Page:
One of my closest collaborators is a teammate far away — I'm in New York and Emily Withrow is in Chicago.
We stay connected chatting on Slack. But recently Emily asked if I could regularly update my Slack status to indicate what I was doing at the moment, like coding, meeting, eating. It's the kind of thing colleagues in New York know just by glancing toward my desk.
Changing my Slack status isn't hard; remembering do it is. So I built a bot to change it for me.
I'm pretty sure I purchased Civil tokens today — literally buying into an experiment to put journalism on the blockchain.
After the sale, There were no tokens in my wallet and no indication my purchase was "on its way." Just a blank screen.
Unsettling, but I'm not actually worried.
UPDATED at 7:45 pm ET on 9/17/2018 with new information. See the end of the post for details.
It's my time to go crypto.
I've followed blockchain technology, principles and trends for years without getting involved, but now have couple of reasons to get real: A new blockchain-based journalism project is about to launch, and my employer, Quartz, just launched a new cryptocurrency newsletter.
It also seemed perfect for my practice of beginning new things repeatedly.
Earlier this year, friends Manoush Zomorodi and Jen Poyant left their public radio jobs to join a new journalism … thing … called Civil. I had heard snippets about Civil, and started listening to Manoush's and Jen's podcast, ZigZag, part of which attempts to explain it.
After weeks of being pretty confused, I think I get it. Here's my attempt: Civil is a system designed to foster and reward quality journalism in a decentralized way, in contrast to platforms like Facebook and Google upon which so much journalism rests today.
The system’s backbone is the blockchain-based Civil token, abbreviated CVL. Holders of tokens can start news organizations in the system, challenge the membership of other news organizations in the system and/or cast votes when such challenges arise.
I have no idea if it will work. But I’m interested, and I’d rather participate than watch from the sidelines. So I’m willing to give it a whirl and okay with losing a little money in the process.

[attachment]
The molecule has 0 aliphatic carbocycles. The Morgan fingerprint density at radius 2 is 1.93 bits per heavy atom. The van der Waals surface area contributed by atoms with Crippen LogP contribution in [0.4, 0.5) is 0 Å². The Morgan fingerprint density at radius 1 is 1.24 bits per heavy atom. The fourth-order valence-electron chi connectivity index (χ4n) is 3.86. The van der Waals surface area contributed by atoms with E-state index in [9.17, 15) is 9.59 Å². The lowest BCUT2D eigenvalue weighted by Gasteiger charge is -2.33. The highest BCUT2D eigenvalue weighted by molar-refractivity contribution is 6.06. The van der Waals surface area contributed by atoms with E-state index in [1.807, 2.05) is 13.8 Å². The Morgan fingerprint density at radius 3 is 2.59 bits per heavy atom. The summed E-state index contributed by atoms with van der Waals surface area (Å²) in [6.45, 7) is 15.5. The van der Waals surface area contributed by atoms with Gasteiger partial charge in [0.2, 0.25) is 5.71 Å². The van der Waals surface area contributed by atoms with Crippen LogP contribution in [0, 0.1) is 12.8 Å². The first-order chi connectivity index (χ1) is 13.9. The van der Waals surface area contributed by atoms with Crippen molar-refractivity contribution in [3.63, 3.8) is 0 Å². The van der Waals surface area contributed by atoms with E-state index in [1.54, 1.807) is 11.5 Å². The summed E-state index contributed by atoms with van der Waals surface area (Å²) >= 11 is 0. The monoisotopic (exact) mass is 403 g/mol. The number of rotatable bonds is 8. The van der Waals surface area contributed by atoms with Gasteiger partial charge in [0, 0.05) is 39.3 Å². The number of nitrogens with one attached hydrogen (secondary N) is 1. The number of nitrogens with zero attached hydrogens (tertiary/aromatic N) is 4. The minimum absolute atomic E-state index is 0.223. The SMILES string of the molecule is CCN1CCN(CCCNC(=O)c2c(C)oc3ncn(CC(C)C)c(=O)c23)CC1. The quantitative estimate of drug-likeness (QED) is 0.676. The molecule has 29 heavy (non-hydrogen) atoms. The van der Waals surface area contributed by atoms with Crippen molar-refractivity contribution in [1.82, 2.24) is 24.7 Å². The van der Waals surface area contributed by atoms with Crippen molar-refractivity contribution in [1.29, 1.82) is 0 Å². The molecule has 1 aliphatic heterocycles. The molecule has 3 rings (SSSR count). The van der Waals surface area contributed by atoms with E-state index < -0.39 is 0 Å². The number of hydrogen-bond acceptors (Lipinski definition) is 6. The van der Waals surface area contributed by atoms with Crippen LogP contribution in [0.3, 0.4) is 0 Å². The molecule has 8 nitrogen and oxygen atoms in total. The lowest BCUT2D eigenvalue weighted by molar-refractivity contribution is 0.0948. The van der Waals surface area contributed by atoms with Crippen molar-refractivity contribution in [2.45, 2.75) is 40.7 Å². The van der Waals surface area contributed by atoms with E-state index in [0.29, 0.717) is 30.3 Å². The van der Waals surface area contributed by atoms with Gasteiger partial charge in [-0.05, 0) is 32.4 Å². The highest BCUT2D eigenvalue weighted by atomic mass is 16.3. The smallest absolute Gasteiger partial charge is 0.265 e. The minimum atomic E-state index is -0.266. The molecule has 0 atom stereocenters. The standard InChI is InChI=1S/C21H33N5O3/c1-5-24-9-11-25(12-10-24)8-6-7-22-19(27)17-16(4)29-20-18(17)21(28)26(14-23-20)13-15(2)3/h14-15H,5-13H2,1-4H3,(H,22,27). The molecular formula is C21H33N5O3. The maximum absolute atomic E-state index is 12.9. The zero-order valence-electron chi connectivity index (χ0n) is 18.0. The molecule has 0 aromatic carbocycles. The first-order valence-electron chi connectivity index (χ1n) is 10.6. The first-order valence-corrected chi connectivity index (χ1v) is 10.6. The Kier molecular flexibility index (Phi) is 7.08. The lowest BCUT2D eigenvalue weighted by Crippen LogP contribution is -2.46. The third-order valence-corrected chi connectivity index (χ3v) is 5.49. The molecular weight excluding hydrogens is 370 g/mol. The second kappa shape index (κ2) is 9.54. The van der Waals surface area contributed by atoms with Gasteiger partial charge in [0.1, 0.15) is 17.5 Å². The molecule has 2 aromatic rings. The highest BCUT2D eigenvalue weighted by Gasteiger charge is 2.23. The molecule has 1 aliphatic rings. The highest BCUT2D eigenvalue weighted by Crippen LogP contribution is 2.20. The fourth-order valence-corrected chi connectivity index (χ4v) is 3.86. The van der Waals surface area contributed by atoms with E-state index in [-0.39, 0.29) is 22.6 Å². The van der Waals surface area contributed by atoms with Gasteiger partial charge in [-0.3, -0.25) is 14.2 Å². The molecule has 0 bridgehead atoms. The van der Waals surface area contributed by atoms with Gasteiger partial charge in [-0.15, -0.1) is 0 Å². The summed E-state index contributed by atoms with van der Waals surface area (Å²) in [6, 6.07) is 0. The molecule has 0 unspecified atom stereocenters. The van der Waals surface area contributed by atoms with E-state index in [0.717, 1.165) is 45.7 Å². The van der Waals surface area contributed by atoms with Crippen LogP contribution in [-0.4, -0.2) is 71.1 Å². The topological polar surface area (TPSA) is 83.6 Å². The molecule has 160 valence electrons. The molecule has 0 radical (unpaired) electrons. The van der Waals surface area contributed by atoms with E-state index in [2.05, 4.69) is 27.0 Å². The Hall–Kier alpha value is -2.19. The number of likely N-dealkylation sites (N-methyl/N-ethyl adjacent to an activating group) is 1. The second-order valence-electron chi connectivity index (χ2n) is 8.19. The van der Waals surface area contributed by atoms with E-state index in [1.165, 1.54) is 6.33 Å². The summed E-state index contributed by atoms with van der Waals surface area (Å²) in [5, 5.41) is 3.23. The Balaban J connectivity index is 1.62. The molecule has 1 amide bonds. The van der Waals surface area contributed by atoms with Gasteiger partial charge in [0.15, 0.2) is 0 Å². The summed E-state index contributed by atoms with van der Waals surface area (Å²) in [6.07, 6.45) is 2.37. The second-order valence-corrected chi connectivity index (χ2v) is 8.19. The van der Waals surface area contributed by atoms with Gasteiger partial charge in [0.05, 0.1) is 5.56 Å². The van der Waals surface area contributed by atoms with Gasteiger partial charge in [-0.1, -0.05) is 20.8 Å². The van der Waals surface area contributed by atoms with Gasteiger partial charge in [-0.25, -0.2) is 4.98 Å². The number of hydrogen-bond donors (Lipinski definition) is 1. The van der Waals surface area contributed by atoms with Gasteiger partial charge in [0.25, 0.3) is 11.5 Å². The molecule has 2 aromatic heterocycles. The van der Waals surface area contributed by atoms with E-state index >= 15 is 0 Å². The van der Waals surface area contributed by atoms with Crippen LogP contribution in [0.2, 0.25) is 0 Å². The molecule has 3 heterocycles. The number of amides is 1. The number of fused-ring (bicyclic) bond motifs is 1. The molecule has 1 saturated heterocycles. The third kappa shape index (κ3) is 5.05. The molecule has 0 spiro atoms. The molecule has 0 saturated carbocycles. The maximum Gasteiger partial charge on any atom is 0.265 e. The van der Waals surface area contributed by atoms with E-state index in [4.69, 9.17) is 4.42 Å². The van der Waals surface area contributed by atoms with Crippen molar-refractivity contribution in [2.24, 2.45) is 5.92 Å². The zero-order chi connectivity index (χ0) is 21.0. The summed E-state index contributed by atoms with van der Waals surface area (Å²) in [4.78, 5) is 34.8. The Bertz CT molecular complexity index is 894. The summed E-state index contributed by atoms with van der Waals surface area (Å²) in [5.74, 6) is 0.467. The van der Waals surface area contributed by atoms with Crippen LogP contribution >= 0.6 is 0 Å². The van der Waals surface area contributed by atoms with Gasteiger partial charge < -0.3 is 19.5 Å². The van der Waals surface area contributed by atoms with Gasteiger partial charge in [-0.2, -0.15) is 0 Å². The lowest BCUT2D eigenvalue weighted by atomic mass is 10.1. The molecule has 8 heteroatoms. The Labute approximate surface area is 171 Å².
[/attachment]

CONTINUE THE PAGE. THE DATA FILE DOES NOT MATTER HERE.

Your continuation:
To participate, I just needed to buy some CVL ... though it turns out there's no just about it. But that's okay, too.
[I recently presented this post as a 5-minute Ignite talk.]
On a morning flight some years back, the pilot's cheerful voice came over the speakers.
"I'm glad you're flying with us. This is the first time I've flown a Boeing 747,” the captain said with a pause. “Today."
We all laughed, of course. Who’d want to be on a pilot’s maiden flight?!
Not us. We want experts. Society counts on them. Companies pay them better. Spectators watch them play. Vacationers rely on their forecasts. We attend educational institutions and work long hours to become them — the qualified, the trusted, the best.
Nobody likes being a beginner.
Except that I do.
Several friends recently planned a party for maker, e-textiler and all-around awesome person Liza Stark — and I wanted to celebrate her with blinkies appropriate for the occasion.
The event was to take place in a rented house with a porch overlooking a slice of woods.
I decided to fill the trees with digital fireflies.
About this time last year I set out to make something every week in 2015.
In the end, it was actually “Make Every 1.7 Weeks.” But two exciting things happened along the way:
- I made many, many more things than I would have otherwise, learning a ton.
- I was invited to write a book.
“Daddy, I want to learn Python,” announced my 12-year-old daughter a couple of weeks ago. Boys in her youth group know it, she said. She wanted to, too.
Say no more.
I’ve introduced my daughters to a variety of friendly programming platforms, including Kids Ruby, Hopscotch, Codea and Lua in Minecraft. They’ve sweetly tolerated my programatic prodding. This was the first direct request.
I quickly ordered two paper copies of “Learn Python the Hard Way,” by Zed A Shaw, and we’ve been walking through each lesson together — one every week.
I stumbled on a fun, visceral way to show how Arduinos can sense and respond.
In preparation for a presentation at the Online News Association Conference in Los Angeles, I grabbed a Ping distance sensor I had in a bin. The Ping works like a bat — it emits an inaudible, high-frequency sound, and listens for the sound to bounce off an object. The round-trip time between ping and reflection reveals the distance.
Yesterday the Streamlab class put do-it-yourself water monitors into Gatorade bottles and anchored them in the Monongahela River near Morgantown, West Virginia. They’re now texting their data readings live.
We’re sensing conductivity, which is a good indicator of dissolved solids in the water, and temperature. The locations are: upstream of an industrial site, downstream of the same site and further downstream below the Morgantown lock and dam.